pediatric housecalls Robert R. Jarrett M.D. M.B.A. FAAP

Sibling Rivalry

After many years I can still picture in my mind a little nine-year-old boy standing by the isolette containing his two-week old baby brother.

His parents were speaking with the physician about surgery and he was all alone in his too-big hospital gown, small enough to look directly at eye level in on “his baby.”

I was sitting across the room, charting on a patient of mine; but because this scene touched me, I quietly watched for a moment.   Although I never found out their names, I learned some parenting type lessons that I have never forgotten.

Now it wasn’t the fact that the baby was the 7th boy born to the family that caught my eye, nor was it the fact that he was born with Down’s syndrome and had a serious heart malformation.

It was the fact that his Nine-year-old brother stood there with his hand through the porthole, holding the tiny hand wrapped around his finger, with quiet tears of compassion streaming down his face!

I was told by the nurse that this was the fifth brother to take his turn holding the baby’s hand before it went to surgery.

Where were the sibling rivalries?

Hadn’t this infant displaced them?   Weren’t they all in the shuffle with six other brothers?   Hadn’t they lost nearly all of their parents’ time for the past two weeks?

Do siblings HAVE to rival?

I am not sure I have the answers for all of these questions, but this memory has made me very aware of sibling relationships.

I think most siblings do rival at some point in time in their lives; but, the degree and frequency may reflect a few principles and are similar to those of jealousy.

Boy Isolette

First, there is the degree to which the child is comfortable with the kind of self-image that he feels.   (Remember, self image is the fictionalized picture that he thinks others see of him.)

It’s as if children were continually asking questions like “am I ok?”   “Is this good enough?” “how am I doing?” “am I important?” “Do I fit in?”

If a child is unsure of the position he holds in the family, then anything that threatens that position will promote jealousy.

Second, and somewhat related, is the degree to which he has Self-assurance vs. Self-centeredness.

Self-centeredness or selfishness promotes sibling rivalry whereas self-assurance does not.

The self-centered child wants the biggest cookie, or most of the food, or the best seat, or the easiest chores; at the expense of his brothers and sisters.

A third concept is the degree to which a child is aware of social consequences and the feelings and needs of others.

Unfortunately, the most frequently used baby sitter (the TV) does little to promote this awareness and, in fact, most of the time destroys it.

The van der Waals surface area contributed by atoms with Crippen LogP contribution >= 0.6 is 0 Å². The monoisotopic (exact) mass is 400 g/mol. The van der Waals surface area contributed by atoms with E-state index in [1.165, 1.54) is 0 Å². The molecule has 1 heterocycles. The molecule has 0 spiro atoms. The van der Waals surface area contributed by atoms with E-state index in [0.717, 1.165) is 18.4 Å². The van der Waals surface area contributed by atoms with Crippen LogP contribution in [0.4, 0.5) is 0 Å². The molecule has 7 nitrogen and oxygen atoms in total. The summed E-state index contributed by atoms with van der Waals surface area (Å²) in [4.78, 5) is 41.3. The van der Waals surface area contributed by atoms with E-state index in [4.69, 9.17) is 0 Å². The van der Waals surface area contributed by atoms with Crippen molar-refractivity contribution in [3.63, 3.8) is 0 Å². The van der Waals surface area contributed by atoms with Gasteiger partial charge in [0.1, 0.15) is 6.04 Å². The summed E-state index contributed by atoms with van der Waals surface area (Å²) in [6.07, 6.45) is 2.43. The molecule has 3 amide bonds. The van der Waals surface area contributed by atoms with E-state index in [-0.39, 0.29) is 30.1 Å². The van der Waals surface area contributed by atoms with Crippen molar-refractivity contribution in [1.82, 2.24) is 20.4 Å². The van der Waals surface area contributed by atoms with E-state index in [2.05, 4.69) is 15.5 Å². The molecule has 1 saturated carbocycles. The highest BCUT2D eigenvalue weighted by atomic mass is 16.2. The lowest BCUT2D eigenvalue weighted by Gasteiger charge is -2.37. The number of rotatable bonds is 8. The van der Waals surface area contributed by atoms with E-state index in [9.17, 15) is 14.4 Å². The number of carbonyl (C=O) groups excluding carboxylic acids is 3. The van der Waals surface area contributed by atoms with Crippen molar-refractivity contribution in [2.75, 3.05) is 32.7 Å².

Social consequences and feelings are very rarely dealt with in cartoons where significant and severe aggression rarely produce injury.

On the other hand, the old shows like Donna Reed, Leave it to Beaver, Father Knows Best and others regularly dealt with feeling type issues.

The fourth concept is overall family unity.   If a child really feels like an important part of a larger organization, sibling rivalry is less.

This is largely determined by family experiences, habits, and traditions.  Religious experiences play an important part as do any personal family trials that have had to be overcome.

It seems to me that the cohesive families with little sibling rivalry are those were the parents spend a great deal of time building self-image, encouraging communication, teaching social consequences and how to understand feelings and project the possible feelings of others.

Answer the “Am I OK?” type of questions mentioned above before the child even asks them.   Include children at least superficially in family decisions.   Spend special time with each child alone, which tells him he is meaningful to you.

Assign meaningful family responsibilities as young as you can.

And, continually ask the child feeling-type questions like “What are you feeling now?” or “you seem to be feeling jealous, is that correct?”

And encourage them to analyze the feelings of others like “How do you suppose that makes her feel?” or “How does that man look like he feels?” or “If you take this surprise to her, how do you suppose she will feel?”

Now I’m not sure whether the infant had successful surgery; but even if he didn’t, I know that he went out of this world not only clean and pure but loved and had touched at least one nine-year-olds life.

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